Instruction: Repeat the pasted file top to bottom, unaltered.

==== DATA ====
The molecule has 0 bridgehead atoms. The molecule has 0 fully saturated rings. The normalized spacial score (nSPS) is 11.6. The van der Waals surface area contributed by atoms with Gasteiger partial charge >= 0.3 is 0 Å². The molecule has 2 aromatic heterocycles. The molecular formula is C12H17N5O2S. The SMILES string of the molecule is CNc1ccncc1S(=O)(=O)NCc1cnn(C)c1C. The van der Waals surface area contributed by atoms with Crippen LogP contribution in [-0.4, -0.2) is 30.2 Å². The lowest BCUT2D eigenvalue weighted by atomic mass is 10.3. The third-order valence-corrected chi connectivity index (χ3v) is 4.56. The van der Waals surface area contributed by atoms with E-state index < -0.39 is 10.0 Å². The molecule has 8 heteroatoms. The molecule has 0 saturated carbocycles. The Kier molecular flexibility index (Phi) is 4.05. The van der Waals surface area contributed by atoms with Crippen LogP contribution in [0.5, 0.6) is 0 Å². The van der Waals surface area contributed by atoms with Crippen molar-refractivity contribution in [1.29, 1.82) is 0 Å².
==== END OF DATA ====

The molecule has 0 bridgehead atoms. The molecule has 0 fully saturated rings. The normalized spacial score (nSPS) is 11.6. The van der Waals surface area contributed by atoms with Gasteiger partial charge >= 0.3 is 0 Å². The molecule has 2 aromatic heterocycles. The molecular formula is C12H17N5O2S. The SMILES string of the molecule is CNc1ccncc1S(=O)(=O)NCc1cnn(C)c1C. The van der Waals surface area contributed by atoms with Crippen LogP contribution in [-0.4, -0.2) is 30.2 Å². The lowest BCUT2D eigenvalue weighted by atomic mass is 10.3. The third-order valence-corrected chi connectivity index (χ3v) is 4.56. The van der Waals surface area contributed by atoms with E-state index < -0.39 is 10.0 Å². The molecule has 8 heteroatoms. The molecule has 0 saturated carbocycles. The Kier molecular flexibility index (Phi) is 4.05. The van der Waals surface area contributed by atoms with Crippen LogP contribution in [0.5, 0.6) is 0 Å². The van der Waals surface area contributed by atoms with Crippen molar-refractivity contribution in [1.29, 1.82) is 0 Å².